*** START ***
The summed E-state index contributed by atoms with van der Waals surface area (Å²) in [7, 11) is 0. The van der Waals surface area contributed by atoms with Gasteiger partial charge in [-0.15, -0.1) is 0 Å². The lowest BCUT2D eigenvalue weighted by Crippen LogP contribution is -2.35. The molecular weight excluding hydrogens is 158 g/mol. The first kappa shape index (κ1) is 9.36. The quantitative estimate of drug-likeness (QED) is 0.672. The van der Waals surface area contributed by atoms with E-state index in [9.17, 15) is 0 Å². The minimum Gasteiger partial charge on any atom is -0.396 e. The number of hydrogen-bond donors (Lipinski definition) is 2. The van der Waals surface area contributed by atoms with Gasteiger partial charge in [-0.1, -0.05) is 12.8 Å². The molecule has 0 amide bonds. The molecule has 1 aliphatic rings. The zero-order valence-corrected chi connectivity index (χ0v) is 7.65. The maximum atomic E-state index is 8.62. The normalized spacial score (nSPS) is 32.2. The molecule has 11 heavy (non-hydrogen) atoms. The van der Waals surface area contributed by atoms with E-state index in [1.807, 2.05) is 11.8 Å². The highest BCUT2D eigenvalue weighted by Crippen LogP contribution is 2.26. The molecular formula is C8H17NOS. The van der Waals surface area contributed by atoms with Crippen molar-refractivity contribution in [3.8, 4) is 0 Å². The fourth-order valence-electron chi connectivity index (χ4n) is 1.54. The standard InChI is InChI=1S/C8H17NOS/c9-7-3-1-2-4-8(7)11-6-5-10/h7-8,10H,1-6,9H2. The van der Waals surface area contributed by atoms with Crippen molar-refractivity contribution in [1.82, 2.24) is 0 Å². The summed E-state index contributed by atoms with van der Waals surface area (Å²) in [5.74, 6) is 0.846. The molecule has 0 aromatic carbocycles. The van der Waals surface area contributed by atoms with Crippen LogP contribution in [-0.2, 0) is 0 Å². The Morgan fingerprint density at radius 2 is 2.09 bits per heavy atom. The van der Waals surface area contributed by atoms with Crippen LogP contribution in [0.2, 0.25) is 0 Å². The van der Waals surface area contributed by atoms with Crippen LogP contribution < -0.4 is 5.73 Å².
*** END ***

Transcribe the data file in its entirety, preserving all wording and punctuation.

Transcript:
The summed E-state index contributed by atoms with van der Waals surface area (Å²) in [7, 11) is 0. The van der Waals surface area contributed by atoms with Gasteiger partial charge in [-0.15, -0.1) is 0 Å². The lowest BCUT2D eigenvalue weighted by Crippen LogP contribution is -2.35. The molecular weight excluding hydrogens is 158 g/mol. The first kappa shape index (κ1) is 9.36. The quantitative estimate of drug-likeness (QED) is 0.672. The van der Waals surface area contributed by atoms with E-state index in [9.17, 15) is 0 Å². The minimum Gasteiger partial charge on any atom is -0.396 e. The number of hydrogen-bond donors (Lipinski definition) is 2. The van der Waals surface area contributed by atoms with Gasteiger partial charge in [-0.1, -0.05) is 12.8 Å². The molecule has 0 amide bonds. The molecule has 1 aliphatic rings. The zero-order valence-corrected chi connectivity index (χ0v) is 7.65. The maximum atomic E-state index is 8.62. The normalized spacial score (nSPS) is 32.2. The molecule has 11 heavy (non-hydrogen) atoms. The van der Waals surface area contributed by atoms with E-state index in [1.807, 2.05) is 11.8 Å². The highest BCUT2D eigenvalue weighted by Crippen LogP contribution is 2.26. The molecular formula is C8H17NOS. The van der Waals surface area contributed by atoms with Crippen molar-refractivity contribution in [3.8, 4) is 0 Å². The fourth-order valence-electron chi connectivity index (χ4n) is 1.54. The standard InChI is InChI=1S/C8H17NOS/c9-7-3-1-2-4-8(7)11-6-5-10/h7-8,10H,1-6,9H2. The van der Waals surface area contributed by atoms with Crippen molar-refractivity contribution in [1.82, 2.24) is 0 Å². The summed E-state index contributed by atoms with van der Waals surface area (Å²) in [5.74, 6) is 0.846. The molecule has 0 aromatic carbocycles. The van der Waals surface area contributed by atoms with Crippen LogP contribution in [-0.2, 0) is 0 Å². The Morgan fingerprint density at radius 2 is 2.09 bits per heavy atom. The van der Waals surface area contributed by atoms with Crippen LogP contribution in [0.2, 0.25) is 0 Å². The van der Waals surface area contributed by atoms with Crippen LogP contribution < -0.4 is 5.73 Å².